If this is the digital age, why do I still use notebooks and vinyl?
Author David Sax reckons analogue objects can give you back time because of the keep-it-simple-stupid method
This was supposed to be the digital age. We were sold the premise of an always-on world where all the culture and stuff we’d ever want to consume would be available wirelessly and seamlessly at the press of a button. Forget accumulating physical troves of music, movies or books and luxuriate instead in a digital utopia.
But it didn’t go according to plan. While Spotify, Netflix and the Kindle fulfil part of that prediction, these and other digital services didn’t run the analogue, tangible objects out of town. On the contrary, the digital age has created a new market for the things we thought we’d consigned to sheds, attics and secondhand markets.
David Sax may not be the only person to note this state of affairs, but he’s the first to write a book about it. The Revenge of Analog: Real Things and Why They Matter is a fascinating and superbly observed tale from the Toronto-based writer about how and why such physical objects as vinyl records, Moleskine notebooks, physical books, board games, Polaroid film and wristwatches came back strong.
Sax puts it down partly to a human desire for more. “I can pinpoint the moment I got back into records and that was when I took the last of my CDs, uploaded them to iTunes and figured a way to stream them wirelessly.
“I had all this now and I had Spotify and I could listen to anything I want anytime so I went, what else is there?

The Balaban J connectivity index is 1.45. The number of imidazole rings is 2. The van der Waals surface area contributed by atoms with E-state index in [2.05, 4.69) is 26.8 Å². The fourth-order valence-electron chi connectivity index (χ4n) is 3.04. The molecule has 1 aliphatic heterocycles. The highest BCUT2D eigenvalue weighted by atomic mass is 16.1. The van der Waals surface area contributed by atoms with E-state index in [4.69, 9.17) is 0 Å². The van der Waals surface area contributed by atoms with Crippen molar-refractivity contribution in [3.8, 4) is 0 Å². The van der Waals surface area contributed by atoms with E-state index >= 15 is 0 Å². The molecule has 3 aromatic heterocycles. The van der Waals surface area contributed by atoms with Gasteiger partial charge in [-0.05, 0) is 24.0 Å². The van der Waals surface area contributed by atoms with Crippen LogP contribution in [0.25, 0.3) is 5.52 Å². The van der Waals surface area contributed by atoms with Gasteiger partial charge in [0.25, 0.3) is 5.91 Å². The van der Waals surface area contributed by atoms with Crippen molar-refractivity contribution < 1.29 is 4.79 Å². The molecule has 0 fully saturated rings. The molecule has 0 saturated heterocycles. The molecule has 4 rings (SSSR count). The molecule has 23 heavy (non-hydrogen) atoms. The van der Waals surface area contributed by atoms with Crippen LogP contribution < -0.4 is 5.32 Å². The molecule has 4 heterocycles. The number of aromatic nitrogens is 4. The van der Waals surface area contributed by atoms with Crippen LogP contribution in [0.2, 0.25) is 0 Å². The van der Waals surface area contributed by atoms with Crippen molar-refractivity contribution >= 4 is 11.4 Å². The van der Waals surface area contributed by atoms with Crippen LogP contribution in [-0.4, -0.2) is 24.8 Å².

“We human beings need things to give us meaning. We need to spend our money and be passionate about something. The great promise of digital technology was that we could officially do all these things in one place with less cost and less clutter. For many of us, achieving that left us wanting more and asking what is the point of our life now that we’ve achieved all of this?”
It’s not, he points out, a straight binary choice. “Few of the people who are doing this are only listening to records and only writing in notebooks and only wearing wristwatches.
It’s not about rejecting digital
“They want it all, they want the digital and as well the analogue. The analogue is what they choose to have in their spare time and to spend their money on and it’s the part that matters. It’s not about rejecting digital.”
Time is also a consideration when it comes to why this renaissance has had such an effect. Digital was supposed to make our lives more streamlined and efficient, but instead we’ve become slaves to the cult of busyness and are seeking a release from this.
“The notion of free time and having time on your hands is interesting”, says Sax. “One of the markers of the digital age is people going ‘I’m so busy, I don’t have any time’ and running frantically from one message to the next. So much of the concept of lacking time and being busy is a social construct. You don’t need to check your mail every five minutes – if you don’t reply, the world is not going to end.